Market-minded optimists may be tempted to focus on the second story, especially if the goal is to fend off large interventions into the economy. The impulse is to say that the rumors of the death of the American Dream are greatly exaggerated and that people are simply mistaken about whether life is—on balance—worse in meaningful ways.
But it's important to take the first story seriously on its own terms, not least because it is the story that has completely dominated American electoral politics in 2020 on both the left and the right. While Democrats and Republicans disagree with each other (and among themselves) about how to solve those problems, they are not—for the most part—disagreeing about the list of problems to be solved.
One explanation for the gap between how bad things feel to a substantial segment of the population and how good certain economic indicators look is that many things are getting much better even as a few important things are getting much worse.
At right, you can see the sectors where things have gotten more affordable. You can also see where things have gotten more expensive—in some cases wildly more expensive. In recent decades, the incredible gains from the private sector have outpaced the costs of the burgeoning state, which is why overall economic data look pretty good. But these gains are not distributed evenly.
Some people will look at this chart and see a to-do list: Every one of the red lines, they presume, is a problem that needs to be fixed by the government. A different interpretation is that the red lines are caused by government interference. The blue lines are areas where consumers are benefitting from a relatively open global market in manufactured goods and technology.
Again, it's possible that both are true. The government has been meddling in those red-line sectors for decades, creating confused expectations about current and future prices, true levels of supply and demand, and more. Solving these problems will indeed require legislative and bureaucratic changes. But the palette of possible solutions should not be limited to sending in the feds with wagons full of money and rulebooks.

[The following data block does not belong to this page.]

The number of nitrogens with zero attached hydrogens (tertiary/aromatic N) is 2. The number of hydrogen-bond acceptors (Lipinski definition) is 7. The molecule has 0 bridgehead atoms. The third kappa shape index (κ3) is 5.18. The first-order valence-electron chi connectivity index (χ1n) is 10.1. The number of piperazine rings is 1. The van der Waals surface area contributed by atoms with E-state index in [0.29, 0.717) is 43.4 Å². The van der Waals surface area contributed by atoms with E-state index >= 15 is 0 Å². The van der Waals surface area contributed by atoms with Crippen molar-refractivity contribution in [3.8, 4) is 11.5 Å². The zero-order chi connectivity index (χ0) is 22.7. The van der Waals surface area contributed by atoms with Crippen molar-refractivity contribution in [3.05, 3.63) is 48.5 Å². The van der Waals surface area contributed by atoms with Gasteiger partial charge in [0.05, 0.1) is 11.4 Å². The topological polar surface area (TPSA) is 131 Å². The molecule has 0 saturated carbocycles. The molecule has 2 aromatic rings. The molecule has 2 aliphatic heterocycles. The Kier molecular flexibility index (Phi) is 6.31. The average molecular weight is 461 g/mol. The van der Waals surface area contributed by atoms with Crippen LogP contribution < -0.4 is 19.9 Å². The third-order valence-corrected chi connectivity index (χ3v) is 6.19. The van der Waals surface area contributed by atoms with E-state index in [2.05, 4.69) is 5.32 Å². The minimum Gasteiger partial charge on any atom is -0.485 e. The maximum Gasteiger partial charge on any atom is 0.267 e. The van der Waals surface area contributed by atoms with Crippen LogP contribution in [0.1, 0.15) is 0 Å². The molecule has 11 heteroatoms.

To seriously engage with the idea that the American Dream has become unaffordable, this issue of Reason delves into the question of how we got where we are today. In "Student Loans Aren't Working" (page 24), Deputy Managing Editor Mike Riggs looks at the role of federal subsidies in pushing up the price of college while destroying the ability of the market for education debt to assess risk. In "Can't Afford Your Rent? Blame Herbert Hoover" (page 32), Gallup economist Jonathan Rothwell goes back to the origins of residential zoning policy to explain a host of housing woes. And in "How Doctors Broke Health Care" (page 36), historian Christy Ford Chapin examines the way doctors, insurers, professional associations, and politicians created the United States' current confusing and cronyist medical system.
Bad things happen to politics when Americans feel like the future will be worse than the past. Reactionary and socialist ideologies ascend. The stories we tell ourselves about the problems we face have profound implications for the policy directions we take in the future. But there's much more to the story than what politicians and pundits are telling us right now.